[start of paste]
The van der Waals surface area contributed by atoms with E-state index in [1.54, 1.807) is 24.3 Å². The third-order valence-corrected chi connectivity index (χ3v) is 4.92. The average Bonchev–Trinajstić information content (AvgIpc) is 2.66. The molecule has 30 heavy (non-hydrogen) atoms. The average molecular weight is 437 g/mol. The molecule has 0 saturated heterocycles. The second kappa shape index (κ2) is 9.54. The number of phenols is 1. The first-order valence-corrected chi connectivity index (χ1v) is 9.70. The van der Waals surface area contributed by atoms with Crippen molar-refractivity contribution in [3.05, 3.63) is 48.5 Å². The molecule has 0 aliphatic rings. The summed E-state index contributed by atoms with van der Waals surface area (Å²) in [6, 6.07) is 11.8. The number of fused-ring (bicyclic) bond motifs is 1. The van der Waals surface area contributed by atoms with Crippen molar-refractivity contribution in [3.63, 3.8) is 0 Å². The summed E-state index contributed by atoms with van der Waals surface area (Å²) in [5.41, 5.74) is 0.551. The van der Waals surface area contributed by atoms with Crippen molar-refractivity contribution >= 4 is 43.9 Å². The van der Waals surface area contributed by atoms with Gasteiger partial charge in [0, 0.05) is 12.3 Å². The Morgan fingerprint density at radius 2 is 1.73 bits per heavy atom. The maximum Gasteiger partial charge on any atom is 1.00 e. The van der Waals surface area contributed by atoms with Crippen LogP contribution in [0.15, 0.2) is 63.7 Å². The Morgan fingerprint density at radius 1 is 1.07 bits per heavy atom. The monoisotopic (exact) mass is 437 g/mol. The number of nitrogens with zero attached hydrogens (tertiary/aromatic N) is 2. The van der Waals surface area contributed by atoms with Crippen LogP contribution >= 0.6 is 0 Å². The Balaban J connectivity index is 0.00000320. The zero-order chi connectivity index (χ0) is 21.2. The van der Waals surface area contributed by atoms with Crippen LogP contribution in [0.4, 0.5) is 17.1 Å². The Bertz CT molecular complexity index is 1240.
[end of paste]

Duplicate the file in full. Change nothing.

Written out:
The van der Waals surface area contributed by atoms with E-state index in [1.54, 1.807) is 24.3 Å². The third-order valence-corrected chi connectivity index (χ3v) is 4.92. The average Bonchev–Trinajstić information content (AvgIpc) is 2.66. The molecule has 30 heavy (non-hydrogen) atoms. The average molecular weight is 437 g/mol. The molecule has 0 saturated heterocycles. The second kappa shape index (κ2) is 9.54. The number of phenols is 1. The first-order valence-corrected chi connectivity index (χ1v) is 9.70. The van der Waals surface area contributed by atoms with Crippen molar-refractivity contribution in [3.05, 3.63) is 48.5 Å². The molecule has 0 aliphatic rings. The summed E-state index contributed by atoms with van der Waals surface area (Å²) in [6, 6.07) is 11.8. The number of fused-ring (bicyclic) bond motifs is 1. The van der Waals surface area contributed by atoms with Crippen molar-refractivity contribution in [3.63, 3.8) is 0 Å². The summed E-state index contributed by atoms with van der Waals surface area (Å²) in [5.41, 5.74) is 0.551. The van der Waals surface area contributed by atoms with Crippen molar-refractivity contribution >= 4 is 43.9 Å². The van der Waals surface area contributed by atoms with Gasteiger partial charge in [0, 0.05) is 12.3 Å². The Morgan fingerprint density at radius 2 is 1.73 bits per heavy atom. The maximum Gasteiger partial charge on any atom is 1.00 e. The van der Waals surface area contributed by atoms with Crippen LogP contribution in [0.15, 0.2) is 63.7 Å². The Morgan fingerprint density at radius 1 is 1.07 bits per heavy atom. The monoisotopic (exact) mass is 437 g/mol. The number of nitrogens with zero attached hydrogens (tertiary/aromatic N) is 2. The van der Waals surface area contributed by atoms with Crippen LogP contribution >= 0.6 is 0 Å². The Balaban J connectivity index is 0.00000320. The zero-order chi connectivity index (χ0) is 21.2. The van der Waals surface area contributed by atoms with Crippen LogP contribution in [0.4, 0.5) is 17.1 Å². The Bertz CT molecular complexity index is 1240.